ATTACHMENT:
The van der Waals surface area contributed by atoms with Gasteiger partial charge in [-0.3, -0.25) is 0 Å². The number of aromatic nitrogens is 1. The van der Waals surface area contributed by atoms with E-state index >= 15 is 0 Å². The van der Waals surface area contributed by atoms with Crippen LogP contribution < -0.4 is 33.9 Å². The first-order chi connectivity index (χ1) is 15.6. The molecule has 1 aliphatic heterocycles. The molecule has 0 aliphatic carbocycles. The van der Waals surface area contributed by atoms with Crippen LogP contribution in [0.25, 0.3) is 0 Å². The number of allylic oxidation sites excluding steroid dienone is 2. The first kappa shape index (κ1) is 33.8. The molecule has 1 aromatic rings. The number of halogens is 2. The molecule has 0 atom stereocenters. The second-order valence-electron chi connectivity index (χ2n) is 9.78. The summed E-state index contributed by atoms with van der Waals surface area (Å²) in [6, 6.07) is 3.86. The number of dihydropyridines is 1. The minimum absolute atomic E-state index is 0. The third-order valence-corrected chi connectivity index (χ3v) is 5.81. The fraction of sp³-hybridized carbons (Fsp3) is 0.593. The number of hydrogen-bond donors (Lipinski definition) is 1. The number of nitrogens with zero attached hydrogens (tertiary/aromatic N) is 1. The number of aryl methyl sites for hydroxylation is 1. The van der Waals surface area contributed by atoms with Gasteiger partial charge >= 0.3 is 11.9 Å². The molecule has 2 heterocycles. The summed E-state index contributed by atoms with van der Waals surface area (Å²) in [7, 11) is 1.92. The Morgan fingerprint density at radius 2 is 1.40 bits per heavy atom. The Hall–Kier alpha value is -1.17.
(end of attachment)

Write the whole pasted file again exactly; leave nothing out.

The van der Waals surface area contributed by atoms with Gasteiger partial charge in [-0.3, -0.25) is 0 Å². The number of aromatic nitrogens is 1. The van der Waals surface area contributed by atoms with E-state index >= 15 is 0 Å². The van der Waals surface area contributed by atoms with Crippen LogP contribution < -0.4 is 33.9 Å². The first-order chi connectivity index (χ1) is 15.6. The molecule has 1 aliphatic heterocycles. The molecule has 0 aliphatic carbocycles. The van der Waals surface area contributed by atoms with Crippen LogP contribution in [0.25, 0.3) is 0 Å². The number of allylic oxidation sites excluding steroid dienone is 2. The first kappa shape index (κ1) is 33.8. The molecule has 1 aromatic rings. The number of halogens is 2. The molecule has 0 atom stereocenters. The second-order valence-electron chi connectivity index (χ2n) is 9.78. The summed E-state index contributed by atoms with van der Waals surface area (Å²) in [6, 6.07) is 3.86. The number of dihydropyridines is 1. The minimum absolute atomic E-state index is 0. The third-order valence-corrected chi connectivity index (χ3v) is 5.81. The fraction of sp³-hybridized carbons (Fsp3) is 0.593. The number of hydrogen-bond donors (Lipinski definition) is 1. The number of nitrogens with zero attached hydrogens (tertiary/aromatic N) is 1. The number of aryl methyl sites for hydroxylation is 1. The van der Waals surface area contributed by atoms with Gasteiger partial charge >= 0.3 is 11.9 Å². The molecule has 2 heterocycles. The summed E-state index contributed by atoms with van der Waals surface area (Å²) in [7, 11) is 1.92. The Morgan fingerprint density at radius 2 is 1.40 bits per heavy atom. The Hall–Kier alpha value is -1.17.